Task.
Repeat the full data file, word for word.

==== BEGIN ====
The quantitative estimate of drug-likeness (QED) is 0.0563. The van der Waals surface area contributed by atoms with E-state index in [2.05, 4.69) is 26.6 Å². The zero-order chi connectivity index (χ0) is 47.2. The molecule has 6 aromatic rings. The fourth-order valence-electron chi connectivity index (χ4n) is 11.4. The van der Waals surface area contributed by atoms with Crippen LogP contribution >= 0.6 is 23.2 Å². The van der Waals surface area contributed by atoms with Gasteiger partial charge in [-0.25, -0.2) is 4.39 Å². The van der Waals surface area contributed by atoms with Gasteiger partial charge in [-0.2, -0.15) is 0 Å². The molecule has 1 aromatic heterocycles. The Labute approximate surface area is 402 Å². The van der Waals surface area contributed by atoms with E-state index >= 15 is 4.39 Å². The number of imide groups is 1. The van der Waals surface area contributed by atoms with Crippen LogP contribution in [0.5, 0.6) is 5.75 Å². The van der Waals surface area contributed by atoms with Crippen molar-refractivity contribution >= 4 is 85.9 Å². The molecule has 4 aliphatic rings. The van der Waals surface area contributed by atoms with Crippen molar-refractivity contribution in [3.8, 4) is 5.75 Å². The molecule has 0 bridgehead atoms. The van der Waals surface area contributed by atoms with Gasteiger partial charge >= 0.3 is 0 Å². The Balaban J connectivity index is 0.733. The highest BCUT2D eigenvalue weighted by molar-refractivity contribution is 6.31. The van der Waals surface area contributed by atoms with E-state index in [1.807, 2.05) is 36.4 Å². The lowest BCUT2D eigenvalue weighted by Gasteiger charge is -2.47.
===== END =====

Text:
The quantitative estimate of drug-likeness (QED) is 0.0563. The van der Waals surface area contributed by atoms with E-state index in [2.05, 4.69) is 26.6 Å². The zero-order chi connectivity index (χ0) is 47.2. The molecule has 6 aromatic rings. The fourth-order valence-electron chi connectivity index (χ4n) is 11.4. The van der Waals surface area contributed by atoms with Crippen LogP contribution >= 0.6 is 23.2 Å². The van der Waals surface area contributed by atoms with Gasteiger partial charge in [-0.25, -0.2) is 4.39 Å². The van der Waals surface area contributed by atoms with Gasteiger partial charge in [-0.2, -0.15) is 0 Å². The molecule has 1 aromatic heterocycles. The Labute approximate surface area is 402 Å². The van der Waals surface area contributed by atoms with E-state index >= 15 is 4.39 Å². The number of imide groups is 1. The van der Waals surface area contributed by atoms with Crippen LogP contribution in [0.5, 0.6) is 5.75 Å². The van der Waals surface area contributed by atoms with Crippen molar-refractivity contribution >= 4 is 85.9 Å². The molecule has 4 aliphatic rings. The van der Waals surface area contributed by atoms with Crippen molar-refractivity contribution in [3.8, 4) is 5.75 Å². The molecule has 0 bridgehead atoms. The van der Waals surface area contributed by atoms with Gasteiger partial charge >= 0.3 is 0 Å². The Balaban J connectivity index is 0.733. The highest BCUT2D eigenvalue weighted by molar-refractivity contribution is 6.31. The van der Waals surface area contributed by atoms with E-state index in [1.807, 2.05) is 36.4 Å². The lowest BCUT2D eigenvalue weighted by Gasteiger charge is -2.47.